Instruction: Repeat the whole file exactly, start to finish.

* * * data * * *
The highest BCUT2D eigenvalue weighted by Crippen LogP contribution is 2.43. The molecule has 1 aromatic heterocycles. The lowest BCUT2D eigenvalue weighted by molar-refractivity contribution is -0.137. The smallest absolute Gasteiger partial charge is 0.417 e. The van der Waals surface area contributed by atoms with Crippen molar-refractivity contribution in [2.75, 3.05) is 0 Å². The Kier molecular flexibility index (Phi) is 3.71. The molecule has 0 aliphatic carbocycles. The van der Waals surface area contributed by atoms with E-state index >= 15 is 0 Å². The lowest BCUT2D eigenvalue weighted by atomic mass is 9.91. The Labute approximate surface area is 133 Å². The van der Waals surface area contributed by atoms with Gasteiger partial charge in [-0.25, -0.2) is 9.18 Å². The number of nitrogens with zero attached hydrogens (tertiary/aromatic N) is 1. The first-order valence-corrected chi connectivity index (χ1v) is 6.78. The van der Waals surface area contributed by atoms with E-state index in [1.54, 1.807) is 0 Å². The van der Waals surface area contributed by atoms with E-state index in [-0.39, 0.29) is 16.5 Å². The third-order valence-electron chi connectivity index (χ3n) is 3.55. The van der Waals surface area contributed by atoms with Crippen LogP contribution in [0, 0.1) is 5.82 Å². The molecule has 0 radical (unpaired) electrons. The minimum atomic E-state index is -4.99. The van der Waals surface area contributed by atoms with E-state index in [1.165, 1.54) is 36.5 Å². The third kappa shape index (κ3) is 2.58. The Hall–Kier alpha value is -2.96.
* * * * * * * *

The highest BCUT2D eigenvalue weighted by Crippen LogP contribution is 2.43. The molecule has 1 aromatic heterocycles. The lowest BCUT2D eigenvalue weighted by molar-refractivity contribution is -0.137. The smallest absolute Gasteiger partial charge is 0.417 e. The van der Waals surface area contributed by atoms with Crippen molar-refractivity contribution in [2.75, 3.05) is 0 Å². The Kier molecular flexibility index (Phi) is 3.71. The molecule has 0 aliphatic carbocycles. The van der Waals surface area contributed by atoms with E-state index >= 15 is 0 Å². The lowest BCUT2D eigenvalue weighted by atomic mass is 9.91. The Labute approximate surface area is 133 Å². The van der Waals surface area contributed by atoms with Gasteiger partial charge in [-0.25, -0.2) is 9.18 Å². The number of nitrogens with zero attached hydrogens (tertiary/aromatic N) is 1. The first-order valence-corrected chi connectivity index (χ1v) is 6.78. The van der Waals surface area contributed by atoms with E-state index in [1.54, 1.807) is 0 Å². The van der Waals surface area contributed by atoms with E-state index in [-0.39, 0.29) is 16.5 Å². The third-order valence-electron chi connectivity index (χ3n) is 3.55. The van der Waals surface area contributed by atoms with Crippen LogP contribution in [0, 0.1) is 5.82 Å². The molecule has 0 radical (unpaired) electrons. The minimum atomic E-state index is -4.99. The van der Waals surface area contributed by atoms with E-state index in [1.165, 1.54) is 36.5 Å². The third kappa shape index (κ3) is 2.58. The Hall–Kier alpha value is -2.96.